Cory eventually confronts Anna about her crazy brother over pizza, and Anna tells him that she and Brad had a sister named Willa, who fell down the basement stairs. It broke the Mom, and Brad as well, and now they moved to Shadyside as a family to start over. Anna says that Brad, sad about Willa and dealing with a recently dead girlfriend named Emily (who died in a plane crash, what the HELL?!), got the names mixed up when he sent the obit to the newspaper. Hence why everyone thinks Anna is dead. It’s not Anna, it’s Willa who’s dead. Because of course. Not strange at all. But then Brad is outside the pizza parlor, staring in at them, Anna runs off.

SO WE ARE BACK AT THE CORWIN HOUSE, and Cory comes to take Anna away with him to keep her safe from Brad. But as he’s confronting Brad, suddenly Anna starts to turn exceedingly violent with a letter opener. She takes a few swings at Brad, and then turns on Cory when he tells her to maybe knock it off. And it is then (after an asinine moment with a window) that we find out that Anna is NOT Anna, she is WILLA. Willa, jealous of Anna, killed her sister, and Brad covered up for her, but never got her the help she needed, thinking he could keep her safe. Good one, Dr. Frasier Crane.

Our story concludes with Willa possibly getting the help she needs, and Cory and Lisa finally coming together as a man and his silver medal. And that, guys, is how the very first “Fear Street” book ends.

giphy6
(source)

Okay, let’s unpack it all, shall we?

Body Count: One, being Anna before the events of the actual story. Well, and a cat. So I guess two. Poor cat.  A pretty low number for a Fear Street book, really.

Romance Rating: 5. Anna was far too creepy from the beginning and Cory was so heartless to/oblivious about Lisa until basically the end. But ultimately I was happy that Lisa was happy because she was pretty decent.

Bonkers Rating: A solid 9. I expected this kind of craziness from later books, but apparently it was there from the get go.

Fear Street Relevance: This book introduced Fear Street as a concept and a lot of the important plot points took place on it, so I will give it a 9 in this category as well.

Silliest End of Chapter Cliffhanger:

“The passenger door swung open. He started to scream.”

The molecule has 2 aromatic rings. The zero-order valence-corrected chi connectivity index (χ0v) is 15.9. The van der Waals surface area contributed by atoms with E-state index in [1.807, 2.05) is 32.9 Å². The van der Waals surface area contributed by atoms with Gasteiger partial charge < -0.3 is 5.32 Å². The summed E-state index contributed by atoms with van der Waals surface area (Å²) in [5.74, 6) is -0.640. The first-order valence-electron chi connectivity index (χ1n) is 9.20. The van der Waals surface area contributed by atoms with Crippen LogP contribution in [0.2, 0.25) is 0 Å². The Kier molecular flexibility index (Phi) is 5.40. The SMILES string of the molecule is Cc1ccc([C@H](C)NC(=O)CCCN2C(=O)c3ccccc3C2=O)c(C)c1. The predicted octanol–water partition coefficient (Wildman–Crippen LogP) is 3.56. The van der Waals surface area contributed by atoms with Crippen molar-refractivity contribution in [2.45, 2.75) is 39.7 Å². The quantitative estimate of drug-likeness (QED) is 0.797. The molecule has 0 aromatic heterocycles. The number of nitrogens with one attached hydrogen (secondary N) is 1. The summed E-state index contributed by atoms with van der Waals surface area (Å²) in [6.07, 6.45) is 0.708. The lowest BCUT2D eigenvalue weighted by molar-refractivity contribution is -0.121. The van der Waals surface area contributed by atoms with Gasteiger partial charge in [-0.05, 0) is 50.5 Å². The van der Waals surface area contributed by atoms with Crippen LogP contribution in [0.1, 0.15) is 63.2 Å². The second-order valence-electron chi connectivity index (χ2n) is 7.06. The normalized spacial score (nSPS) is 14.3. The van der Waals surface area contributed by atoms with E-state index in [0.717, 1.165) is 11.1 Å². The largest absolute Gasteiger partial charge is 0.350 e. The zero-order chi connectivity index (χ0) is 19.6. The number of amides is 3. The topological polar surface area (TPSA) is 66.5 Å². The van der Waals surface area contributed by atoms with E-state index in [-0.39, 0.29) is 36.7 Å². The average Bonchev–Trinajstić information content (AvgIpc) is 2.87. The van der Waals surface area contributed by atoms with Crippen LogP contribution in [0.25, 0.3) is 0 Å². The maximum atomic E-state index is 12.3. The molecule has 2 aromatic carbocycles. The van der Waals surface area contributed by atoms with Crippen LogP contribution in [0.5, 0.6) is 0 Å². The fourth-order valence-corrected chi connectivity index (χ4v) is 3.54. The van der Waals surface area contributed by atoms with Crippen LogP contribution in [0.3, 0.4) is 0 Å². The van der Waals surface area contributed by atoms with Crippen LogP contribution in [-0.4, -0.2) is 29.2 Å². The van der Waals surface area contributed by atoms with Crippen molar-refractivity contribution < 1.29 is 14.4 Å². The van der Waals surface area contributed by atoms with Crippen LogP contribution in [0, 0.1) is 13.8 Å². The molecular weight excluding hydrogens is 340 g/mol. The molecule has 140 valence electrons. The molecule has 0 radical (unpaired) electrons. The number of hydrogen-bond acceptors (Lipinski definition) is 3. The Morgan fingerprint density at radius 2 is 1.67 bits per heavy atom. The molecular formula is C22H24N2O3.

….. And then we find out it’s just Anna opening the car door. Stine is known for these kinds of things. Sometimes you gotta improvise when every chapter needs to end with suspense!

That’s So Dated! Moments: So the copy I found of this book was actually an updated version, trying to make “Fear Street” hip and relevant to the youth of the early 2000s. But it was done in an incredibly lazy way, such as replacing a Walkman with an iPod and Phil Collins songs with Missy Elliott songs (I did my research), and yet leaving in references to video stores, records, and actual human phone operators. PET PEEVE! Will be looking for the originals from now on.

Best Quote:

“Go get more paper towels,” Lisa said. “Ucccch, I think I’m going to be sick. It’s a good thing I hate cats.”

That’s Lisa after she finds the dead cat in her locker. I swear, they’re all psychos in Shadyside .

So “The New Girl” really gets things going with the Revisit to Fear Street! Next up is “The Prom Queen”, Fear Street #15 (I’m jumping ahead just this once because I had access to that one right away, I’ll be trying to go in order after that).

 

 

Kate’s Review: “Cold Calling”

33837691Book: “Cold Calling” by Hadyn Wilks

Publishing Info: Dead Bird Press, February 2017

Where Did I Get This Book: An ARC provided by the author in exchange for an honest review.

Book Description: You spend your days staring into a computer screen, trying to sell life insurance to young couples with new babies.

You spend your nights staring into a computer screen, extracting filth from and injecting bile into the internet.

You still live with the same dickhead housemate you went to university with.
Your only respite from computer screens are nights spent getting smashed with him at student bars, watching him prance around, trying to pull much younger girls.

Your life sucks and you suck at it.

One drunken night, you try something new.
Something terrible.
But something that brings you new energy, new drive, new desires.

You start eating the young.

Note: THERE WILL BE MANY SPOILERS IN THIS REVIEW.

Review: Oh, hey, hi! What’s up? Uh huh, uh huhhhhh, yeah, that’s cool. Oh, how did I spend my night, you ask? Oh you know. Watching ‘Top Model’… Eating some cake…

Reading a novella about a guy who eats babies…

giphy11
You read that right. Also, spoiler alert. (source)